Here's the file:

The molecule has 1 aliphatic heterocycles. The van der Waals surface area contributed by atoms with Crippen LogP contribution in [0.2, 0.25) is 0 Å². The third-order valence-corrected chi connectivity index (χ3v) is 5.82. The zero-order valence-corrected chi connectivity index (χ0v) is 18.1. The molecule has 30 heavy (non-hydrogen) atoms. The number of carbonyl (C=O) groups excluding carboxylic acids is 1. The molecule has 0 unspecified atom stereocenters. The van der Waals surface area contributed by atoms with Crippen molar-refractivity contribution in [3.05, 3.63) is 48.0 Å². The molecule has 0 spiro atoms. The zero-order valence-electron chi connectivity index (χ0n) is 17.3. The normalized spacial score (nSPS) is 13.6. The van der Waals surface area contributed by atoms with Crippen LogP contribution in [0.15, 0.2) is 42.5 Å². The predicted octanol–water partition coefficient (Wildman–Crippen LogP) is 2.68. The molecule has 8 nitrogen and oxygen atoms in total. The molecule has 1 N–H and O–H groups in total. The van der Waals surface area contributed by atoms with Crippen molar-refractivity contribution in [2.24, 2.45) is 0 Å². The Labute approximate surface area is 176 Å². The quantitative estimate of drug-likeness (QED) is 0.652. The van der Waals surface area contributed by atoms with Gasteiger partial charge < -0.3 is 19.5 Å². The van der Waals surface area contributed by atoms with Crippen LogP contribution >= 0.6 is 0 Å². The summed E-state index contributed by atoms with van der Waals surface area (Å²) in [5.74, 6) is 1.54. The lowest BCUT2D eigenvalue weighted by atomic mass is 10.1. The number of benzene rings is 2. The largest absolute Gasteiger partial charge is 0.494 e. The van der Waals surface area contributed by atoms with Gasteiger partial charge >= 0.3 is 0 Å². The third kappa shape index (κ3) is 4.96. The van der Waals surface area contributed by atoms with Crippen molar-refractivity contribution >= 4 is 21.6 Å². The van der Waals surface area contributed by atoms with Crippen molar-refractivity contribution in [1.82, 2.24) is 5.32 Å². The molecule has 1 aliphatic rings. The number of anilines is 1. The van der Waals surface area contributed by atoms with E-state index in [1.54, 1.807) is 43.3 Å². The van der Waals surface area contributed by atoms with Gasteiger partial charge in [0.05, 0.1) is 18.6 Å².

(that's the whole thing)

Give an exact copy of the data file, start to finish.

The molecule has 1 aliphatic heterocycles. The van der Waals surface area contributed by atoms with Crippen LogP contribution in [0.2, 0.25) is 0 Å². The third-order valence-corrected chi connectivity index (χ3v) is 5.82. The zero-order valence-corrected chi connectivity index (χ0v) is 18.1. The molecule has 30 heavy (non-hydrogen) atoms. The number of carbonyl (C=O) groups excluding carboxylic acids is 1. The molecule has 0 unspecified atom stereocenters. The van der Waals surface area contributed by atoms with Crippen molar-refractivity contribution in [3.05, 3.63) is 48.0 Å². The molecule has 0 spiro atoms. The zero-order valence-electron chi connectivity index (χ0n) is 17.3. The normalized spacial score (nSPS) is 13.6. The van der Waals surface area contributed by atoms with Crippen LogP contribution in [0.15, 0.2) is 42.5 Å². The predicted octanol–water partition coefficient (Wildman–Crippen LogP) is 2.68. The molecule has 8 nitrogen and oxygen atoms in total. The molecule has 1 N–H and O–H groups in total. The van der Waals surface area contributed by atoms with Crippen molar-refractivity contribution in [2.24, 2.45) is 0 Å². The Labute approximate surface area is 176 Å². The quantitative estimate of drug-likeness (QED) is 0.652. The van der Waals surface area contributed by atoms with Gasteiger partial charge < -0.3 is 19.5 Å². The van der Waals surface area contributed by atoms with Crippen LogP contribution >= 0.6 is 0 Å². The summed E-state index contributed by atoms with van der Waals surface area (Å²) in [5.74, 6) is 1.54. The lowest BCUT2D eigenvalue weighted by atomic mass is 10.1. The number of benzene rings is 2. The largest absolute Gasteiger partial charge is 0.494 e. The van der Waals surface area contributed by atoms with Gasteiger partial charge >= 0.3 is 0 Å². The third kappa shape index (κ3) is 4.96. The van der Waals surface area contributed by atoms with Crippen molar-refractivity contribution >= 4 is 21.6 Å². The van der Waals surface area contributed by atoms with Crippen molar-refractivity contribution in [1.82, 2.24) is 5.32 Å². The molecule has 1 aliphatic rings. The number of anilines is 1. The van der Waals surface area contributed by atoms with E-state index in [1.54, 1.807) is 43.3 Å². The van der Waals surface area contributed by atoms with Gasteiger partial charge in [0.05, 0.1) is 18.6 Å².